‘Bible business has really gone soft’: Philly printer to lay off 174, shut plant by Christmas
A Philadelphia enterprise that printed more than a billion Bibles since its founding during the Civil War says its Northeast Philadelphia plant will be shut by Christmas.
A Philadelphia enterprise that printed more than a billion Bibles since its founding during the Civil War says its Northeast Philadelphia plant will be closed by Christmas.
LSC Communications of Chicago plans to shut the printing plant at 11311 Roosevelt Blvd. and lay off 174 workers. The company is consolidating Bible production at another plant it owns near Crawfordsville, Ind., and moving some of the Philadelphia presses there, according to people who work at the plant.
“They say the Bible business has really gone soft, and their warehouses are full,” said Wayne Cox, business representative for Graphic Communications Conference-Teamsters local union 4-C, based in Clifton Heights, which represents 150 of the workers, along with printers at other companies in central Pennsylvania. LSC didn’t reply to an inquiry seeking comment.
The one-story Roosevelt Boulevard plant was built by National Publishing in 1997 to replace its landmark loft printing factory at 24th and Locust Streets facing the Schuylkill in Center City, which is now an apartment building.
Cox said he started on the line at National Publishing in 1973. It seemed a job with a secure future, he noted: “The Bible is a No. 1 seller.”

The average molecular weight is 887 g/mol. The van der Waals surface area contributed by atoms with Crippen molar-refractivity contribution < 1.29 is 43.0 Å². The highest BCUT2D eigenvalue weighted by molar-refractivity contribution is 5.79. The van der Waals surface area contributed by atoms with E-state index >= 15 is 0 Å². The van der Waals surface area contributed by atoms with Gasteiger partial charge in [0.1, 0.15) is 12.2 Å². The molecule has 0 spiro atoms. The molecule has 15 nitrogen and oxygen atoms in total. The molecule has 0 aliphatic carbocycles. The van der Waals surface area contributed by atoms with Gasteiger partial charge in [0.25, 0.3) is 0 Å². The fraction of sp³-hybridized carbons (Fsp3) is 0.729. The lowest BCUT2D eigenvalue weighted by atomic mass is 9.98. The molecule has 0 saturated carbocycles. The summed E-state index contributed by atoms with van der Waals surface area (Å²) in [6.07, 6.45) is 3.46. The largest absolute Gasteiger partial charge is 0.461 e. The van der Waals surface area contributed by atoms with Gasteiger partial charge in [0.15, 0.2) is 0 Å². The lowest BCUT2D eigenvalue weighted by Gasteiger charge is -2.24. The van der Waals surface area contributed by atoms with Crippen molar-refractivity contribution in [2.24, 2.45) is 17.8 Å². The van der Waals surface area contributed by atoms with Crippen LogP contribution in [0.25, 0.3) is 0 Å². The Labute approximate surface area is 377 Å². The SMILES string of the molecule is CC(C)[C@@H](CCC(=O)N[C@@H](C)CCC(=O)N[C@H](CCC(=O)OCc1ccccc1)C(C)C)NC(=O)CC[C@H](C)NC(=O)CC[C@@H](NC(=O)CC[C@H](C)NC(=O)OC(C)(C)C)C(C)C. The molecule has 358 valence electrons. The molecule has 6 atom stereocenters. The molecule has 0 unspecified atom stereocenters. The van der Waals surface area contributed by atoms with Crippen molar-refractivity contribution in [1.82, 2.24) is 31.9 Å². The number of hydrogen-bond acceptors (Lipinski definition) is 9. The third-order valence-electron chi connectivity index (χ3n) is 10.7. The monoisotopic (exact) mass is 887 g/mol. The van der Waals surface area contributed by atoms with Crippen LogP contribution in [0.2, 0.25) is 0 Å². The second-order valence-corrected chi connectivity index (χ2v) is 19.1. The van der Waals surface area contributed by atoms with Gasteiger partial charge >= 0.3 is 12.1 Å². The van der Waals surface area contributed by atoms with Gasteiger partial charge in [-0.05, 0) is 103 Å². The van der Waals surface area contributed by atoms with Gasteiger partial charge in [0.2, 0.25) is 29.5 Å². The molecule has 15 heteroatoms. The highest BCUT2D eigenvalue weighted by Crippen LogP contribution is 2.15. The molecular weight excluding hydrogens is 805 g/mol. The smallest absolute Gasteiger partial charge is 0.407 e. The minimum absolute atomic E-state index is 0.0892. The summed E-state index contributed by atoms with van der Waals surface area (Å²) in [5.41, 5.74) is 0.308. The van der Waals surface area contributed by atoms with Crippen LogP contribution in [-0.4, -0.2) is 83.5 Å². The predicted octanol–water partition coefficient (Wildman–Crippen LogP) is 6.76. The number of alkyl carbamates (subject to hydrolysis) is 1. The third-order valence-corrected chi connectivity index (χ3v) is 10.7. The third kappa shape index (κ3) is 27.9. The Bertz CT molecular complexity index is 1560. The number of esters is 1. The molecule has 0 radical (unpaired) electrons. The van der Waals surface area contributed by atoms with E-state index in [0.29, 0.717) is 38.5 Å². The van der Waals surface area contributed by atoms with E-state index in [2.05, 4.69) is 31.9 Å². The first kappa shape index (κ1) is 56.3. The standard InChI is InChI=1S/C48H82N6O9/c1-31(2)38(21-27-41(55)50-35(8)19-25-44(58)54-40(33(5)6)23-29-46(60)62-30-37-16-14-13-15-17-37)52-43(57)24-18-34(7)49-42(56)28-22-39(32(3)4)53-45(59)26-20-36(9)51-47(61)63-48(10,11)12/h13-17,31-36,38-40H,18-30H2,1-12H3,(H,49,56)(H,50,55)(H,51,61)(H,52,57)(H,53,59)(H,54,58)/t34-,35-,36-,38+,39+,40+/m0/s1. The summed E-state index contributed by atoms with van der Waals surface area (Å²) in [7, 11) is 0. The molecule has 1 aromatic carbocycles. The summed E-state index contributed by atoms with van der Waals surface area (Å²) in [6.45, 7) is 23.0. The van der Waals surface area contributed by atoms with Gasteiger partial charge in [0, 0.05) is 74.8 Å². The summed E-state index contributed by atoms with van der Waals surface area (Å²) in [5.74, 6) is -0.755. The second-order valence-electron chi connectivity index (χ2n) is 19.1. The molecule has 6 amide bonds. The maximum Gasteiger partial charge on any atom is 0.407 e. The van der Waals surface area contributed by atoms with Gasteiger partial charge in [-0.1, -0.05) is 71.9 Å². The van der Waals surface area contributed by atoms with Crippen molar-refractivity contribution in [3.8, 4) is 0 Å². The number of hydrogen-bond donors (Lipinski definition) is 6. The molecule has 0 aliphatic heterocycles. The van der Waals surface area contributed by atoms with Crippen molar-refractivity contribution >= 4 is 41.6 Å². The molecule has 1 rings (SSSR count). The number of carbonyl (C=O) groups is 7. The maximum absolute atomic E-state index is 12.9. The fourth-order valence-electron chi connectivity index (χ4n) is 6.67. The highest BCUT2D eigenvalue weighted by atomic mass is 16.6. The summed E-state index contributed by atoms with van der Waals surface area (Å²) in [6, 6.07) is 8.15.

The Philadelphia plant printed Bibles for Tennessee-based Bible distributor Gideons International. The company had also published medical books and titles from its own small publishing line.
Gideon Bibles were long a fixture in U.S. hotel rooms and other public places. But with the decline in U.S. churchgoing and a rise in travelers from non-Christian countries, Holy Scripture may be less in demand in some places.
The Borgata, Atlantic City’s largest hotel-casino, made headlines when it declined to stock rooms with Gideon Bibles in 2003. And the wide availability of online books has reduced demand for physical printing.
National was acquired by Massachusetts-based Christian-oriented publisher Courier Corp. in 1975 but continued to do business under its old name. Courier was bought by printer R.R. Donnelley in 2015 and spun off as part of a new company, LSC Communications, in 2016.
LSC had planned to merge with rival Quad Graphics last year, but that merger was blocked by the U.S. Department of Justice on antitrust grounds — the fear that the resulting company would dominate what’s left of the national commercial printing industry and could force higher prices and profit margins. Quad Graphics has also closed plants in the Philadelphia area in recent years.
Cox said the union negotiated extra severance from the company beyond that already guaranteed in the Teamsters’ contract. The union leader added that young press operators are now seeking jobs outside the printing industry, since chain newspapers have shut most of their plants and consolidated printing at a few large locations.
National Publishing traced its history to the time when Philadelphia was a mass-market publishing center, home of the Saturday Evening Post and other national magazines, as well as pioneering magazine advertising firm N.W. Ayer and Son.
National Publishing Bibles at first were sold by traveling salespeople. Under the Thomas family, which owned the company from the First World War until its sale to Courier, the company built up a collection of historic Bibles that impressed visitors.
The company employed 320, a little more than double its current staff, when it moved to Northeast Philadelphia 22 years ago.